Extended FIX Preventive Therapy May Not Ease Pain, Study Finds
Chronic pain and a reliance on pain killers remains high among adult men with severe hemophilia B after two years on preventive treatment with extended half-life recombinant factor IX — even with a lesser bleeding frequency and fewer repeated joint bleeds, a real-world study from Ireland reports.
These findings call for careful surveillance of patients using preventive therapy, and the need for multidisciplinary teams in their care.
The study, “Recombinant factor IX-Fc fusion protein in severe hemophilia B: Patient-reported outcomes and health-related quality of life,” was published in the journal Research and Practice in Thrombosis and Haemostasis.
Hemophilia B, an inherited blood disorder, is caused by the lack of functional factor IX (FIX), an essential blood clotting protein.
Prophylactic, or preventive, treatments that provide the missing FIX to patients with hemophilia B are currently considered a gold standard in preventing spontaneous bleeding episodes.
The first therapies to replace the missing FIX — called standard half-life FIX (SHL-FIX) — had, as their name suggests, a shorter half-life, meaning it took less time for their levels to drop to half after being administered. For this reason, they had to be given to patients frequently (every two to three days).
Extended half-life FIX (EHL-FIX) products have a longer half-life than SHL-FIX, needing to be administered once every week, or every other week, to be effective.
In 2017, all severe hemophilia B patients in Ireland switched from SHL products to Alprolix, an EHL containing a recombinant, or man-made version, of FIX (rFIX).
The drop in infusion frequency, along with the longer half-life of EHL products was found to improve patients’ health-related quality of life in some clinical trials. But data from real-world use is limited.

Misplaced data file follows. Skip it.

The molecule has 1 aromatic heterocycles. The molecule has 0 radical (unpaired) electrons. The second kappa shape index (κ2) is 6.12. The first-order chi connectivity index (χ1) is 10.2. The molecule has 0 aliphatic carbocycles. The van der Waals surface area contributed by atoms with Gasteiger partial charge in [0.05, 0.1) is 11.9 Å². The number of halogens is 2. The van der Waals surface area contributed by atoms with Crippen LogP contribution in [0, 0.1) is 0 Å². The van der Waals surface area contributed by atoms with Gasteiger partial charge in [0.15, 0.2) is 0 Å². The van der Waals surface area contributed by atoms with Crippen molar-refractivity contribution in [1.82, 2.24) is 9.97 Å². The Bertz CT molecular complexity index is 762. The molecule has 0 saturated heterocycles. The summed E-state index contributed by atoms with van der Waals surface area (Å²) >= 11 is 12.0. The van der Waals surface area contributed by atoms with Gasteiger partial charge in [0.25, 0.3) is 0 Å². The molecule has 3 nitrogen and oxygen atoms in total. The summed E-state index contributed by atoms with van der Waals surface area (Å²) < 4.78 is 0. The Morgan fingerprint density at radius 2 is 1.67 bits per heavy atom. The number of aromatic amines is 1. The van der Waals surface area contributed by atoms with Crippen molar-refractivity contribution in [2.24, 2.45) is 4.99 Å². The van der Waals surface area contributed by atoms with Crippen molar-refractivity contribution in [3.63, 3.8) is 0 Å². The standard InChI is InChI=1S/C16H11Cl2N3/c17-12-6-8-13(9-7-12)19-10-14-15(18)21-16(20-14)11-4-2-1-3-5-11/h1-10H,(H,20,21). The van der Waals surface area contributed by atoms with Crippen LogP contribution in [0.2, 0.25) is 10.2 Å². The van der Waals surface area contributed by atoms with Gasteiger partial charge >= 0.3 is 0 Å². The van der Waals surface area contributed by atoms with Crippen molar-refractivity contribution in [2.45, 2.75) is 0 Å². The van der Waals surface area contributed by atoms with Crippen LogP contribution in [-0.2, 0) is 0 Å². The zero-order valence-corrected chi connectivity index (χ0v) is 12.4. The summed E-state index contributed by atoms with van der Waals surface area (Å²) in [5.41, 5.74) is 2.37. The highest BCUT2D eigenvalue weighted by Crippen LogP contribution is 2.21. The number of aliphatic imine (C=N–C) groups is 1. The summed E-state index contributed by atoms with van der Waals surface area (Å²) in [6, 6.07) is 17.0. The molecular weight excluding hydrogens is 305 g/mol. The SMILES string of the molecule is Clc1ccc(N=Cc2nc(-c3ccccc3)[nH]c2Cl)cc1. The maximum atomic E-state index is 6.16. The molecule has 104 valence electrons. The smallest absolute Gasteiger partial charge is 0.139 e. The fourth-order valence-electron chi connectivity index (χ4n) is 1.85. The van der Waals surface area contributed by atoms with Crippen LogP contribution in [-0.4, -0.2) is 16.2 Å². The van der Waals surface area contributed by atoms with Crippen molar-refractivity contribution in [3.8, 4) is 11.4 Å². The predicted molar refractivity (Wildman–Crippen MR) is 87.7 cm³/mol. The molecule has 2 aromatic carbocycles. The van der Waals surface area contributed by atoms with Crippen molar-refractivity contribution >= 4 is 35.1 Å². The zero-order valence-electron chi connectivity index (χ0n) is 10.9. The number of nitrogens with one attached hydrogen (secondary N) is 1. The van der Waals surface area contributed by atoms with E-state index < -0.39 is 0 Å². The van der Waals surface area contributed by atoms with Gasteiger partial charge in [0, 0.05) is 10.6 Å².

Adults with severe hemophilia B who switched from SHL products to EHL rFIX prophylaxis, being followed at the National Coagulation Centre in Dublin, were invited to complete a hemophilia-specific questionnaire, called Patient Reported Outcomes Burdens and Experience (PROBE). Questionnaires were given at the time of the switch and again two years later.
The PROBE questionnaire consists of 29 questions and assesses measures important for patient’s health status and quality of life.
The European Quality of Life 5-Dimensions 5-Level questionnaire (EQ-5D-5L) is part of the PROBE survey. EQ-5D-5L is a standardized (non-hemophilia specific) measure of overall health, including mobility, self-care, usual activities, pain/discomfort, and anxiety/depression. Its score goes up to one, corresponding to the best possible health state; scores below zero reflect the worse possible state.
An additional self-rating visual analog scale (VAS) was also used as part of this last assessment on the day of evaluation. Its scores can range from zero to 100, in which 100 means best health imaginable and zero the worst.
In total, 23 men with severe hemophilia B and a median age of 47 were included in the analysis. Notably, not all answered every question.